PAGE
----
Abandoned Car of the Week

Roadside Triumph



The Triumph Herald is a small two-door car introduced by the Standard-Triumph Company of Coventry, England, in 1959 and made through 1971. Body design was by the Italian stylist Giovanni Michelotti, and the car was offered in sedan, convertible, coupe, wagon and van models. This mid 1960s convertible was found resting by the side of a Texas highway.
(Photo By Peter Hubbard)

North to Alaska



This idyllic scene that includes a rather used up 1960s era pickup truck was captured in Chicken, Alaska. Technically, the pickup is probably not abandoned, but still used for chores. However, we think it would look right at home in a field of abandoned vehicles.
(Photo by Jerry Brown)

A Dodge SUV forerunner



The Dodge Town Wagon and Panel was built between 1954 and 1966 presumably to give the popular Chevrolet Suburban competition. It could be purchased with windows in a passenger configuration or strictly as a panel van. The Dodge Wagon, a forerunner of the modern sport utility vehicle, could be purchased with four-wheel drive. This circa 1960-65 Town Wagon was discovered in New Mexico.
(Photo by Jim Prueter)

Mid-size Cutlass in retirement



The Oldsmobile Cutlass Ciera is a mid-size car manufactured and marketed for model years 1982-1996. It shared the front-wheel drive A platform with the similar Buick Century, Pontiac 6000 and Chevrolet Celebrity. The Cutlass Ciera shared the Cutlass nameplate with the smaller Cutlass Calais and the larger Cutlass Supreme. This late 1980s copy was found abandoned in eastern North Carolina.
(Photo by Jim Meachen)

Texaco gas hauler of the '40s



This 1941 Chevrolet AK Series truck hauled Texaco gas in Texas during the 1940s. Chevrolet introduced the new and rather unique truck design in 1941.  It was replaced by the Advance Design truck in 1947, introduced as the company's first new truck after WWII. The AK had a "modern front end design" with horizontal bevelled grille bars in the upper section, vertical bars below, and headlamps sunk partly into the front fenders. Peter Hubbard found the truck in Liano, Texas, for his Junkyard Dog collection.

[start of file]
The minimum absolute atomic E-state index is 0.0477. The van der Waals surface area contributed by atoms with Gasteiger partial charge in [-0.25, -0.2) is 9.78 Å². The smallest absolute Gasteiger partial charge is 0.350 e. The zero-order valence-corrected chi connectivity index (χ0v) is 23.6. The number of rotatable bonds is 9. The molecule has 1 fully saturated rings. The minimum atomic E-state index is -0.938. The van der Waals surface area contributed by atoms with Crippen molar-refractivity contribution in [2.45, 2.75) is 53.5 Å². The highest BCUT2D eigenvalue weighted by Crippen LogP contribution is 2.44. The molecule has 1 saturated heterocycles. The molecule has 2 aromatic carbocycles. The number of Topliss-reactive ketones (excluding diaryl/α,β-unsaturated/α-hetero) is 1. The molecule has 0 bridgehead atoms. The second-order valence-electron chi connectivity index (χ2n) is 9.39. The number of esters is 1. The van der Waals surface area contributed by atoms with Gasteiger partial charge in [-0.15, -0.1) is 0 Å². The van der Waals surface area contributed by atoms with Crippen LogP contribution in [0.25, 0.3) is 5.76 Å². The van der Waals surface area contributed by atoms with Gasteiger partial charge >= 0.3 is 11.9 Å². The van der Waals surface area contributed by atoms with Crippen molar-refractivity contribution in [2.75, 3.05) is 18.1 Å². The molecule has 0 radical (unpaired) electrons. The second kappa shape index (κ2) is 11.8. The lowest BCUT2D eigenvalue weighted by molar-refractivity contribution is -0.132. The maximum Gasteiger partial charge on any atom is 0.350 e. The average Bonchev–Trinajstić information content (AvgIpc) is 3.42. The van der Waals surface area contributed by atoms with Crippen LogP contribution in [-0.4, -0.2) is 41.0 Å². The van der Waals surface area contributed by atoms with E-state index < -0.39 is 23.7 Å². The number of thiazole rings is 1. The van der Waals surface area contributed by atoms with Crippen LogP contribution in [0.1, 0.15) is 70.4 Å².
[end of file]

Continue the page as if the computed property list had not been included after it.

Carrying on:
(Photo by Peter Hubbard)

Passenger-hauling days over for this Flxible bus



This Flxible Visicoach passenger bus was found languishing in an Arizona salvage yard. Flexible manufactured coaches and transit buses from 1913 through its closing in 1996. Flxible built 925 copies of the Visicoach — an update of its clipper-style buses from the '30s and '40s — from 1950 through 1956.
(Photo by Jim Prueter)


B-Series Dodge pickup in retirement



Dodge built the B-series pickup truck from 1948-53, and you can distinguish the 1951 through1953 models by their "Job Rated" badge on the grille. The 1953 model was the first to get a fully automatic transmission, dubbed the Truck-O-Matic. Dodge started selling "Job Rated" trucks in 1939, aimed at getting the customer the truck that fit the job for which it was purchased. The Job Rated designation carried through to the mid-50s when it was dropped. This circa 1951-53. Dodge pickup was discovered in a field in eastern North Carolina.
(Photo by Jim Meachen)

Once a hauler of gas



GMC streamlined its truck design in 1939 and reconfigured its 6-cylinder engines. This 1939 medium duty GMC truck hauled Sinclair gas through the 1940s near Paris Springs Junction, Mo. It's now an attraction for sightseers along old Route 66 in southwestern Missouri. (Photo by Jim Meachen)

The remains of a muscle car



This 1969 Pontiac GTO was found in eastern North Carolina in a state of disrepair. The GTO was built from 1964 through 1974 and helped cement the muscle car generation with a variety of high-horsepower V-8 engines. The second-generation began in 1968 with a slightly fastback design. The door vent windows were eliminated in 1969 helping differentiate the 1968 from the '69. There were 72,287 GTOs built for the '69 model year.
(Photos by Jim Meachen)

Late '40s International pickup



This circa 1947-1949 International pickup was found in an abandoned, but restorable state by Jim Prueter. Following World War II International truck production began with a slightly new design in 1947 highlighted by the barrel-shaped grille sprouting little "wings." The emblem on the side shows that this truck was a heavy duty KB-3 model. In that three-year period International produced 122,000 KB designated trucks.
(Photo by Jim Prueter)